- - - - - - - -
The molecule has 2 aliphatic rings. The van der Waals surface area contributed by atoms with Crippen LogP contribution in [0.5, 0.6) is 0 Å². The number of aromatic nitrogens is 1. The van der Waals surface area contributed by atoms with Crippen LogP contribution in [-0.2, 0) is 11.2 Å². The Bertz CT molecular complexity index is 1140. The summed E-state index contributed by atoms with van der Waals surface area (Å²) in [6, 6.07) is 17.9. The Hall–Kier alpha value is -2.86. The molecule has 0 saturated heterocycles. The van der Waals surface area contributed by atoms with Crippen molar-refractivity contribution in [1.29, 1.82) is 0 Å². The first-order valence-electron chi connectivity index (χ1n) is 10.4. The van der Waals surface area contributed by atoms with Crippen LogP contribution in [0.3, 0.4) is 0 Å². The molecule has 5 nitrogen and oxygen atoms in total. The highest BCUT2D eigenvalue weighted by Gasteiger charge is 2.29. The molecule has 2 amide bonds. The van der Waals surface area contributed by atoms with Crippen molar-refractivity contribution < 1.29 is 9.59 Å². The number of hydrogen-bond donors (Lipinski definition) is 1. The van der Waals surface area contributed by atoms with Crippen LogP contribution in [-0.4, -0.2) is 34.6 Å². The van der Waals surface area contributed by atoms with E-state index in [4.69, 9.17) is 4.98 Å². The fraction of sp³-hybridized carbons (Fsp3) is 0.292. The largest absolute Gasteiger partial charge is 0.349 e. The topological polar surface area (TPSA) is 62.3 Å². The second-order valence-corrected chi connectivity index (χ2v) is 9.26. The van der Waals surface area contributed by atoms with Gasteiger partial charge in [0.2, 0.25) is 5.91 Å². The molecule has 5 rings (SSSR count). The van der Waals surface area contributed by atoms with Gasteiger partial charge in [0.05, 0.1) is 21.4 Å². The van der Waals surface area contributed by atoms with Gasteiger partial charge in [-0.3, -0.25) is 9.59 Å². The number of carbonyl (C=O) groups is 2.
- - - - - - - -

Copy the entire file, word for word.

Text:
The molecule has 2 aliphatic rings. The van der Waals surface area contributed by atoms with Crippen LogP contribution in [0.5, 0.6) is 0 Å². The number of aromatic nitrogens is 1. The van der Waals surface area contributed by atoms with Crippen LogP contribution in [-0.2, 0) is 11.2 Å². The Bertz CT molecular complexity index is 1140. The summed E-state index contributed by atoms with van der Waals surface area (Å²) in [6, 6.07) is 17.9. The Hall–Kier alpha value is -2.86. The molecule has 0 saturated heterocycles. The van der Waals surface area contributed by atoms with Crippen molar-refractivity contribution in [1.29, 1.82) is 0 Å². The first-order valence-electron chi connectivity index (χ1n) is 10.4. The van der Waals surface area contributed by atoms with Crippen LogP contribution in [0.3, 0.4) is 0 Å². The molecule has 5 nitrogen and oxygen atoms in total. The highest BCUT2D eigenvalue weighted by Gasteiger charge is 2.29. The molecule has 2 amide bonds. The van der Waals surface area contributed by atoms with Crippen molar-refractivity contribution < 1.29 is 9.59 Å². The number of hydrogen-bond donors (Lipinski definition) is 1. The van der Waals surface area contributed by atoms with Crippen LogP contribution in [-0.4, -0.2) is 34.6 Å². The van der Waals surface area contributed by atoms with E-state index in [4.69, 9.17) is 4.98 Å². The fraction of sp³-hybridized carbons (Fsp3) is 0.292. The largest absolute Gasteiger partial charge is 0.349 e. The topological polar surface area (TPSA) is 62.3 Å². The second-order valence-corrected chi connectivity index (χ2v) is 9.26. The van der Waals surface area contributed by atoms with Gasteiger partial charge in [0.2, 0.25) is 5.91 Å². The molecule has 5 rings (SSSR count). The van der Waals surface area contributed by atoms with Gasteiger partial charge in [0.05, 0.1) is 21.4 Å². The van der Waals surface area contributed by atoms with Gasteiger partial charge in [-0.3, -0.25) is 9.59 Å². The number of carbonyl (C=O) groups is 2.